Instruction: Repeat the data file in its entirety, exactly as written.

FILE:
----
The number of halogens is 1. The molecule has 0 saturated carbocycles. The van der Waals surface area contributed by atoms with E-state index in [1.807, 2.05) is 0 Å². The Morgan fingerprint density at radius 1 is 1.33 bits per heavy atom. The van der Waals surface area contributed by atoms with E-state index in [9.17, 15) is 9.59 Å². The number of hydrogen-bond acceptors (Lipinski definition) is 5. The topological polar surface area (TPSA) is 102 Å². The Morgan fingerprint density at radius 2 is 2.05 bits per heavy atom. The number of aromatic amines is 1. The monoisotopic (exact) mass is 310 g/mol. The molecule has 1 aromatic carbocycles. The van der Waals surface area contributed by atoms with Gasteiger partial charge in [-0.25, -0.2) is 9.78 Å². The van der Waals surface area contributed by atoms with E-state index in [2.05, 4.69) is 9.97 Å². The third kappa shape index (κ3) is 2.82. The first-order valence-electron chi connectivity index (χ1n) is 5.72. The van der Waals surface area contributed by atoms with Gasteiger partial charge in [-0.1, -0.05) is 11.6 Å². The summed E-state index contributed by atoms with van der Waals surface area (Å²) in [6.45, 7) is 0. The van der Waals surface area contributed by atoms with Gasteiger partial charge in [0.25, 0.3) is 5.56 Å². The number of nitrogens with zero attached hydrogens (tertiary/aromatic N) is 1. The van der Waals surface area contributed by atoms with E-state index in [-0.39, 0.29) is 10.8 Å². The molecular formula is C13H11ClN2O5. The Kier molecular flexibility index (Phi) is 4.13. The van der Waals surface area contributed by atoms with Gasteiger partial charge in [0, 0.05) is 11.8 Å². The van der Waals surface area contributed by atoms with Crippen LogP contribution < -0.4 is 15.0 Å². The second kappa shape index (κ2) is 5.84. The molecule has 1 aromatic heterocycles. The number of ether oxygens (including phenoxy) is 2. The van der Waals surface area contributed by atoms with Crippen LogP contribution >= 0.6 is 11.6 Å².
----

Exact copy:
The number of halogens is 1. The molecule has 0 saturated carbocycles. The van der Waals surface area contributed by atoms with E-state index in [1.807, 2.05) is 0 Å². The Morgan fingerprint density at radius 1 is 1.33 bits per heavy atom. The van der Waals surface area contributed by atoms with E-state index in [9.17, 15) is 9.59 Å². The number of hydrogen-bond acceptors (Lipinski definition) is 5. The topological polar surface area (TPSA) is 102 Å². The Morgan fingerprint density at radius 2 is 2.05 bits per heavy atom. The number of aromatic amines is 1. The monoisotopic (exact) mass is 310 g/mol. The molecule has 1 aromatic carbocycles. The van der Waals surface area contributed by atoms with Gasteiger partial charge in [-0.25, -0.2) is 9.78 Å². The van der Waals surface area contributed by atoms with E-state index in [2.05, 4.69) is 9.97 Å². The third kappa shape index (κ3) is 2.82. The first-order valence-electron chi connectivity index (χ1n) is 5.72. The van der Waals surface area contributed by atoms with Gasteiger partial charge in [-0.1, -0.05) is 11.6 Å². The summed E-state index contributed by atoms with van der Waals surface area (Å²) in [6.45, 7) is 0. The van der Waals surface area contributed by atoms with Gasteiger partial charge in [0.25, 0.3) is 5.56 Å². The number of nitrogens with zero attached hydrogens (tertiary/aromatic N) is 1. The van der Waals surface area contributed by atoms with E-state index in [-0.39, 0.29) is 10.8 Å². The molecular formula is C13H11ClN2O5. The Kier molecular flexibility index (Phi) is 4.13. The van der Waals surface area contributed by atoms with Gasteiger partial charge in [0, 0.05) is 11.8 Å². The van der Waals surface area contributed by atoms with Crippen LogP contribution < -0.4 is 15.0 Å². The second kappa shape index (κ2) is 5.84. The molecule has 1 aromatic heterocycles. The number of ether oxygens (including phenoxy) is 2. The van der Waals surface area contributed by atoms with Crippen LogP contribution >= 0.6 is 11.6 Å².